Questions will be asked for several weeks, if not months, as to how the parking structure at Ascension St. Vincent’s hospital suddenly collapsed on Monday afternoon.
All that’s clear now is there are not a lot of answers.
“Obviously we’re very early into this, and there will be a full investigation done. There’ll be engineers brought out to look at that, but right now there’s nobody prepared to say what happened. Some kind of structural failure, but we don’t know what,” Jacksonville Fire and Rescue Cheif Keith Powers said.
Mark Keister, a Jacksonville structural engineer who helped following the parking garage collapse at Berkman Plaza in 2007, said Tuesday that in that case, a failure of shoring contributed to the collapse, but in this case, it’s unknown.
Keister said garages that are more than three stories get what are called threshold inspections either by the city of Jacksonville or companies hire one.
Another engineer who spoke to News4JAX said the inspection would involve looking at the concrete used in the parking garage.
“Concrete cracks,” said Norma Jean Mattei, former president of the American Society of Civil Engineers. “It’s the nature of the material. So the reinforcing steel is embedded. It’s the rebar. Concrete gives it a protection against fire and corrosion. But once the concrete cracks if there is water that can get to the reinforcement, then you can have the reinforcing corrode.”
As far as who built the garage, permits appear to show the Batson-Cook company, a company that has built a lot of garages, was responsible for construction.
One of its projects in Atlanta in 2020 was where six workers were trapped during a partial collapse, but unlike the hospital garage that garage was still under construction.
News4JAX also found on the City of Jacksonville website a complaint from 2021 involving one of the garages on the campus.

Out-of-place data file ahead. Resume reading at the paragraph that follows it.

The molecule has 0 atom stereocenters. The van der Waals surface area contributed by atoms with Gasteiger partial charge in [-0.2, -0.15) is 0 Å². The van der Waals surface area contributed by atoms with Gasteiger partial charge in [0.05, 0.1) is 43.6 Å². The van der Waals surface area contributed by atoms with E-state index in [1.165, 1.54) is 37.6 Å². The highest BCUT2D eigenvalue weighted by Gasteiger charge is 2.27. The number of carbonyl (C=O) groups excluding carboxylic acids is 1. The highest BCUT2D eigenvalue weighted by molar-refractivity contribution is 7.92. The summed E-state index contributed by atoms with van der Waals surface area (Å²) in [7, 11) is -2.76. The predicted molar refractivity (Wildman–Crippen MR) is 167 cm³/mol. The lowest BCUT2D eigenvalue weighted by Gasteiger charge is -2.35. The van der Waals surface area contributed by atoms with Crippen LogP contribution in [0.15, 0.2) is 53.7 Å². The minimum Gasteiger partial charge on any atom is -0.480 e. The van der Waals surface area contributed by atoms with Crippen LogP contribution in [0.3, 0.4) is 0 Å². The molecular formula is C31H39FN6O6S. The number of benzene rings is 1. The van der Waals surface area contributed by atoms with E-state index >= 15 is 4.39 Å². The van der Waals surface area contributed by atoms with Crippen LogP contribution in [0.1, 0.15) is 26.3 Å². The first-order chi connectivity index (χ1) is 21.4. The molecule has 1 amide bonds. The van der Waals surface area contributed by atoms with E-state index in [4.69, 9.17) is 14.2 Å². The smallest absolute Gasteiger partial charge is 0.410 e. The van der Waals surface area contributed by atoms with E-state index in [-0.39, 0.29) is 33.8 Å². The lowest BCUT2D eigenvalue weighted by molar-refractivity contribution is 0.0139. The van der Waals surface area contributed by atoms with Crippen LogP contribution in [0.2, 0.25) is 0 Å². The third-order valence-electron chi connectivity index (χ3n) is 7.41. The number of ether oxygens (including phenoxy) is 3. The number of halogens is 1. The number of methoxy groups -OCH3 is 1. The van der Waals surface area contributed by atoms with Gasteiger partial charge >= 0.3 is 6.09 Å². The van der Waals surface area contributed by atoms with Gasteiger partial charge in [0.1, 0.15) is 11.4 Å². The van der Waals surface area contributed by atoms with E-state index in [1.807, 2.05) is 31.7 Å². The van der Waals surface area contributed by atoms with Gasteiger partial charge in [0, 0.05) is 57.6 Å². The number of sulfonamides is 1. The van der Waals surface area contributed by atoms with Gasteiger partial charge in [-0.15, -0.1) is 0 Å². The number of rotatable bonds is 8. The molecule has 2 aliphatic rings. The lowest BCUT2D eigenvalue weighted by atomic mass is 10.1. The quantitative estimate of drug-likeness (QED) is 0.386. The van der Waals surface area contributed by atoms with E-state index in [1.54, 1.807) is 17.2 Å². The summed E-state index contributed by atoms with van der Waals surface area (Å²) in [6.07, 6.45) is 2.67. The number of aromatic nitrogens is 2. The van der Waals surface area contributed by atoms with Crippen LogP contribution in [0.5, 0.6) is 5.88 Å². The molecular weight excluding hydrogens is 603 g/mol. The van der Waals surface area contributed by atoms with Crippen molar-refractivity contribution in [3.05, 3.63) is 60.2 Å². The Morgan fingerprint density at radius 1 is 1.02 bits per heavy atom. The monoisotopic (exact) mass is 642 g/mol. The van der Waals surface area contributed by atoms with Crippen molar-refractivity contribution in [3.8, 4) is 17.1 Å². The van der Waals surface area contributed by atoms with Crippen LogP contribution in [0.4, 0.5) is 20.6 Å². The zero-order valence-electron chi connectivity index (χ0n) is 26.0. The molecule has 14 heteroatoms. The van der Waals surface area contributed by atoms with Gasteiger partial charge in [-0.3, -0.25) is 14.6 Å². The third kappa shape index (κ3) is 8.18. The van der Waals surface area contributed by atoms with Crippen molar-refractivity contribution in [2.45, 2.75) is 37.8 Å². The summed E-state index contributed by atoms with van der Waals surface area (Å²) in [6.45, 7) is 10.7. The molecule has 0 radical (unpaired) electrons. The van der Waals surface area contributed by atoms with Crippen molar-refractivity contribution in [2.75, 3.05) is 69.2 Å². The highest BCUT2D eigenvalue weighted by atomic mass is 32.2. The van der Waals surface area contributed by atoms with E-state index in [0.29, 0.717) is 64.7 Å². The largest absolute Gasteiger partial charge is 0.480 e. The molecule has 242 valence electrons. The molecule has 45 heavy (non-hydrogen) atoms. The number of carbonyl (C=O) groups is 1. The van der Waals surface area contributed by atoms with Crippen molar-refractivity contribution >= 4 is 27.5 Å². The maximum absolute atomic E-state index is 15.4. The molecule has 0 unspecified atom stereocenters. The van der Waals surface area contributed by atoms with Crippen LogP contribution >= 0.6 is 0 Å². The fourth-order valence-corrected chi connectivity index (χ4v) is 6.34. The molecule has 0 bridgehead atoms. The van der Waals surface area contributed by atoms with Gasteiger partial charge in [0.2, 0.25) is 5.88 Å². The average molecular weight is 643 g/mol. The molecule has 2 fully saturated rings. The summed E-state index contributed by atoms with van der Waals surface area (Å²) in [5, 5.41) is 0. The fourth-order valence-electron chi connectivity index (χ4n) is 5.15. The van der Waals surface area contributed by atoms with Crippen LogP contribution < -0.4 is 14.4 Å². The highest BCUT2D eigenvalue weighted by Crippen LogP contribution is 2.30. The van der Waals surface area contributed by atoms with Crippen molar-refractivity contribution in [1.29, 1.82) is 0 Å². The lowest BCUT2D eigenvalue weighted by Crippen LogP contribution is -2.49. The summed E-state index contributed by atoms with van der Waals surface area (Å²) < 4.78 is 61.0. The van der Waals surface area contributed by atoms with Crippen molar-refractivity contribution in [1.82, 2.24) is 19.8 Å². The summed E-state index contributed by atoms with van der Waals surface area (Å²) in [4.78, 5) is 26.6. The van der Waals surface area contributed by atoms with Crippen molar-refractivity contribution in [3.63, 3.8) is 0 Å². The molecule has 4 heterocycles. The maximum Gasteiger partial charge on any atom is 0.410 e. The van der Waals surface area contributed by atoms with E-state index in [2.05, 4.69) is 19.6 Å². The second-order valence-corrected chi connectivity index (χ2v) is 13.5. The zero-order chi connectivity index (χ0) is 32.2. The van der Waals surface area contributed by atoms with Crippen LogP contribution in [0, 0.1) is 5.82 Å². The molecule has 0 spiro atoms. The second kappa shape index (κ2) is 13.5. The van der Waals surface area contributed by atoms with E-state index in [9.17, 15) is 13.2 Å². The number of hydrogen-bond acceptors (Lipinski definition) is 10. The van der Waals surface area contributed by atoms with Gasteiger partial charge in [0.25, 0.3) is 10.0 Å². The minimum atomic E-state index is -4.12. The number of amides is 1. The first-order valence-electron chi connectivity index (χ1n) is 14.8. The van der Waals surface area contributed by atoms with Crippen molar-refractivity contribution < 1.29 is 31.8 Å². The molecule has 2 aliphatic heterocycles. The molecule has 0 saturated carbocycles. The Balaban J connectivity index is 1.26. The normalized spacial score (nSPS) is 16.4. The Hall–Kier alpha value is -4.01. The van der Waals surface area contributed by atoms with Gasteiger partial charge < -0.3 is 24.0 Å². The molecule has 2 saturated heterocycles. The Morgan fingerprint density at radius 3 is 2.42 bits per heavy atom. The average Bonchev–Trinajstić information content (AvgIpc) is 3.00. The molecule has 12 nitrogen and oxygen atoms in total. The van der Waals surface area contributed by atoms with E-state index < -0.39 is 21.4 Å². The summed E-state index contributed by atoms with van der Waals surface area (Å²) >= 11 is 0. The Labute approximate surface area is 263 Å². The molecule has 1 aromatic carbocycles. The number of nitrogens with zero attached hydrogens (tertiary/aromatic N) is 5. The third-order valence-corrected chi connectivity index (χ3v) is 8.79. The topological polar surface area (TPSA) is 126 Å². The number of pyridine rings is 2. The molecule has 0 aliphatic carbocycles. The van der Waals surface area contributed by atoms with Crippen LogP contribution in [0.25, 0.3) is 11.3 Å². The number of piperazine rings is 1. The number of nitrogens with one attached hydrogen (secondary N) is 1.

“This building constantly has water leaks for years. At any given time there are several leaks, which makes me question the structural equipment. What’s stopping this from being the next collapse? Also the Dillon parking garage should be inspected as well. This remained operational with what looked like braces in a weak area over a long period time,” the complaint stated.
It’s unclear whether that complaint was about issues near where the collapse happened or on other parts of the Ascension St. Vincent’s campus.
COJ listed that issue as “Closed.”
Fire Chief Powers said adjacent buildings also won’t allow people in until it can be determined they’re structurally safe.
Aside from inspecting structural issues, there are sure to be legal issues ahead.
First, there are the damaged cars. The hospital will also likely be down parking for a long time and the hard question to answer of who’s responsible.
The most obvious victims in the garage collapse are those who lost vehicles when the concrete caved in. Gene Nichols, a veteran Jacksonville attorney, said that will likely be handled by insurance very quickly.
“We have to deal with people who lost their cars or lost use of their cars. I am sure that just about everybody parked in the garage is going to have a difficult time getting out even for cars that weren’t damaged, he said. “Cars that were damaged, clearly St. Vincent’s is going to cover the total loss of the car for sure and any other property in the cars.”
That will be the quick part of the aftermath, but determining who’s liable will be a much longer-term issue. Nichols said the hospital will do inspections and look at everything from how the garage was originally built to whether the garage passed inspection.
“What everybody’s going to address is what caused this, how long is this garage going to be shut down?” he said. “We need to consider whether any entities, business entities have their businesses affected by this.”
Nichols brought up a few other comparable stories. First, there was the Berkman II garage collapse in 2007 where a person died. He also brought up the Surfside Condo collapse in South Florida and said water damage played a role.
“Concrete structures should last an incredible amount of time unless water becomes an issue. And it’s not just a matter of water on concrete but if water gets inside the concrete or gets to the rebar and starts to rust the rebar that’s when you know you have issues. The vast majority of cases like these involve water intrusion,” Nichols said.